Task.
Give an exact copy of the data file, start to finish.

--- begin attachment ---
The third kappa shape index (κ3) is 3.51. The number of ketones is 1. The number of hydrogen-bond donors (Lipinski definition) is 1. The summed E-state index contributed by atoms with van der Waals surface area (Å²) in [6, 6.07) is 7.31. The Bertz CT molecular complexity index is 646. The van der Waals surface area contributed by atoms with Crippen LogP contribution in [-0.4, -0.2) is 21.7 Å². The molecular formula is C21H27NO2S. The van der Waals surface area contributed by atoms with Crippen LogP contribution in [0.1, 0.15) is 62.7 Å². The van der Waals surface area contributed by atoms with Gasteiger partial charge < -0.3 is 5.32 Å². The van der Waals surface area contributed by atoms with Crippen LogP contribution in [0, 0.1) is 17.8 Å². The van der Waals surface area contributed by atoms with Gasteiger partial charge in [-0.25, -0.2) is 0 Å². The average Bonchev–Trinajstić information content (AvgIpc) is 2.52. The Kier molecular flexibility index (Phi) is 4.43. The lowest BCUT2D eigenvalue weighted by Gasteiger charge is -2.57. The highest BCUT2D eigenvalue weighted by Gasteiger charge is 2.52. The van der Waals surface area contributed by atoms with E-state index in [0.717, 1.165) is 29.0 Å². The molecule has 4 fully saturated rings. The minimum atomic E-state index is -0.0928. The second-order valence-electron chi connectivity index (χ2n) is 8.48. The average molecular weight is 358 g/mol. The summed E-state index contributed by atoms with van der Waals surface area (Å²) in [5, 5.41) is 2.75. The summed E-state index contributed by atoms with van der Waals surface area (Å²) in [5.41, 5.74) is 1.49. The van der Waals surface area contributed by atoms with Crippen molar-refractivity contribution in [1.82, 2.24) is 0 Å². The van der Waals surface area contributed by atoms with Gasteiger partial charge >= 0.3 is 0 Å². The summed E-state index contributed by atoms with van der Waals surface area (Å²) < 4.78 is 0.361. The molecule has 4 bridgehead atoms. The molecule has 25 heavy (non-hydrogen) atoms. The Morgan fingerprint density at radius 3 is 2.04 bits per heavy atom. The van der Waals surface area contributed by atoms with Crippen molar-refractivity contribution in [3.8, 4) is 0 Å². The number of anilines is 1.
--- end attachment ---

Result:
The third kappa shape index (κ3) is 3.51. The number of ketones is 1. The number of hydrogen-bond donors (Lipinski definition) is 1. The summed E-state index contributed by atoms with van der Waals surface area (Å²) in [6, 6.07) is 7.31. The Bertz CT molecular complexity index is 646. The van der Waals surface area contributed by atoms with Crippen LogP contribution in [-0.4, -0.2) is 21.7 Å². The molecular formula is C21H27NO2S. The van der Waals surface area contributed by atoms with Crippen LogP contribution in [0.1, 0.15) is 62.7 Å². The van der Waals surface area contributed by atoms with Gasteiger partial charge < -0.3 is 5.32 Å². The van der Waals surface area contributed by atoms with Crippen LogP contribution in [0, 0.1) is 17.8 Å². The van der Waals surface area contributed by atoms with Gasteiger partial charge in [-0.25, -0.2) is 0 Å². The average Bonchev–Trinajstić information content (AvgIpc) is 2.52. The Kier molecular flexibility index (Phi) is 4.43. The lowest BCUT2D eigenvalue weighted by Gasteiger charge is -2.57. The highest BCUT2D eigenvalue weighted by Gasteiger charge is 2.52. The van der Waals surface area contributed by atoms with E-state index in [0.717, 1.165) is 29.0 Å². The molecule has 4 fully saturated rings. The minimum atomic E-state index is -0.0928. The second-order valence-electron chi connectivity index (χ2n) is 8.48. The average molecular weight is 358 g/mol. The summed E-state index contributed by atoms with van der Waals surface area (Å²) in [5, 5.41) is 2.75. The summed E-state index contributed by atoms with van der Waals surface area (Å²) in [5.41, 5.74) is 1.49. The van der Waals surface area contributed by atoms with Crippen molar-refractivity contribution in [1.82, 2.24) is 0 Å². The van der Waals surface area contributed by atoms with Gasteiger partial charge >= 0.3 is 0 Å². The summed E-state index contributed by atoms with van der Waals surface area (Å²) < 4.78 is 0.361. The molecule has 4 bridgehead atoms. The molecule has 25 heavy (non-hydrogen) atoms. The Morgan fingerprint density at radius 3 is 2.04 bits per heavy atom. The van der Waals surface area contributed by atoms with Crippen molar-refractivity contribution in [3.8, 4) is 0 Å². The number of anilines is 1.